Stripes and carrying yarn

Does anyone know of a video or explanation that would help me to understand how to carry yarn or complete stripes? I want to get into both, but don’t know where to begin. I have a friend that knits but she says she can’t explain how to carry yarn.

Example… say i want to knit the common christmas tree dishcloth… I want the cloth to be red, but the tree in the middle to be green… what’s the best way to go about that?

And stripes… how do you carry the yarn up the side?

Thanks in advance… you little lifesavers you.

well i have never been a fan of carrying the yarn up the side so someone else will have to explain that. and i am not going to really explain the colorwork either actually…lol. go here: http://www.knittinghelp.com/knitting/advanced_techniques/ and scroll down for knitting with 2 colors at the same time. in your christmas tree example i think you would use intarsia more so than stranding but you can check it out and see.

Yes, a Christmas tree would be intarsia.

To carry the yarn up the side, just have it drape over the yarn that you’re using so it gets caught along the side as you move up the rows.

I watched the video, but I am still kinda clueless. LOL

I am curious as to what “mosaic” knitting is… she briefly mentioned it, then said that it would be in another video, but i noticed that the video is coming soon.

well let me say this…the intarsia method i was using pretty quickly because it really is as as can be. i was even doing that before i was doing yarn overs and decreases really because it didn’t require TOOO much thought in the pattern i was doing.

stranding has been fairly easy too. but i may be doing it wrong too…lol. i have never watched that video i just started carrying the yarn behind the work as i was knitting and didn’t worry about it beyond that. however i have only done it on hats that were knit in the round so that is likely to be the difference. i would say just dive into it. thinking about it too much ALWAYS makes it harder than it really is!

I guess what I don’t get (even after watching the video) is what happens to the yarn you drop when you get to the next row? Wait… did that make sense?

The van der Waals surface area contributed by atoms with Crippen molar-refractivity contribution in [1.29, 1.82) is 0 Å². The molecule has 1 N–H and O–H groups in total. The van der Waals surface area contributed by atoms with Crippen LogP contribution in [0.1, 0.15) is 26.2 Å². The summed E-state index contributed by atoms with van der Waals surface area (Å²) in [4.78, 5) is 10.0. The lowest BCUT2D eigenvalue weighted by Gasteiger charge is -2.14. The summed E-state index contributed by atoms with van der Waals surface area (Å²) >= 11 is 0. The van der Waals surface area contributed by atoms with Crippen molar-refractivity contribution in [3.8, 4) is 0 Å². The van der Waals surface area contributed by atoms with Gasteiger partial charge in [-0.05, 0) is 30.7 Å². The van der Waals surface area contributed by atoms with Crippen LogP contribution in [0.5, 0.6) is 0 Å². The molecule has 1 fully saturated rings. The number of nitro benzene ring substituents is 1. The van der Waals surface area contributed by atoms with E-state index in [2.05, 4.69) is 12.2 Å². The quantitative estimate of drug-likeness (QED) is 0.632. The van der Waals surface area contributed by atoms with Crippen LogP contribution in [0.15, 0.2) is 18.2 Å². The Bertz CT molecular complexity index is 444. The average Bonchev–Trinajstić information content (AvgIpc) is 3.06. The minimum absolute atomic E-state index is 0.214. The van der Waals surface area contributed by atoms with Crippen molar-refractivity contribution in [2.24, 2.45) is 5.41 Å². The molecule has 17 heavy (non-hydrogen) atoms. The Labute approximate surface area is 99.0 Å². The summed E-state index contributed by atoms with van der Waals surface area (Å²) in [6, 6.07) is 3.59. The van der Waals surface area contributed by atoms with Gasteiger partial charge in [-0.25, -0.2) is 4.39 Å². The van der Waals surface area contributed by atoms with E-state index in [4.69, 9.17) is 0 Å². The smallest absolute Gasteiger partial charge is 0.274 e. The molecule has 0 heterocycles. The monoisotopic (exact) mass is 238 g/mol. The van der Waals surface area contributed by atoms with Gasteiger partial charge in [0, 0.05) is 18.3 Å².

Okay, say I am doing the xmas tree dishcloth i want to do… the first few rows are red… then i have a few stitches in red for the edge borders, then i pick up green to do the “bottom” of the tree, then i drop the green and do the red border on the other side… i proceed along and when i get to the next row where i have to pick up the green again, it is now a row below… so how is that picked up into the next row without making some funky stitch? or is a funky stitch inevitable?

well if you are doing colorwork the backside is always going to look a bit funky because that is where those funky stitches will be. remember though that the stitch in the row below isn’t really that far away most of the time. you should be able to just follow the intarsia technique and have it mostly be okay. however, your backside is going to look a little funny (yeah i know what i said there! :wink: ) if you want to hide that you would probably want to stitch two of them and then stitch them together (or maybe do double knitting? i haven’t even considered that for myself yet so i haven’t watched the video.) however this will make a VERY thick dishcloth so it may be better as a hotpad! :wink:

I shall venture into the xmas tree dishcloth tonight. I told someone I would make a set of holiday ones for a raffle, so trying to make good on my promise and try new things at the same time. That way, if i hate them I am giving them away! And if I love them then i can always duplicate them.

Any idea where i can find a snowflake dishcloth pattern? I posted it in the pattern section with no reply.

If you have a situation in intarsia where, let’s say the trunk of the tree is only 4 stitches but the next row of the green starts 10 stitches before that, you can attach another green yarn and start it from there. When you get to the yarn where the 4 stitches were, you can either switch to that yarn or twist it in and leave the tail for weaving later.

Just make sure that you hold the yarn your going to stop using over to the left so the new color is brought up from under it. This will avoid holes where the two colors meet.

You just let the yarn hang down the back, and pull it back up to use again on the next row as you work your way up the tree. Just make sure to twist the two colors in the back to prevent those holes.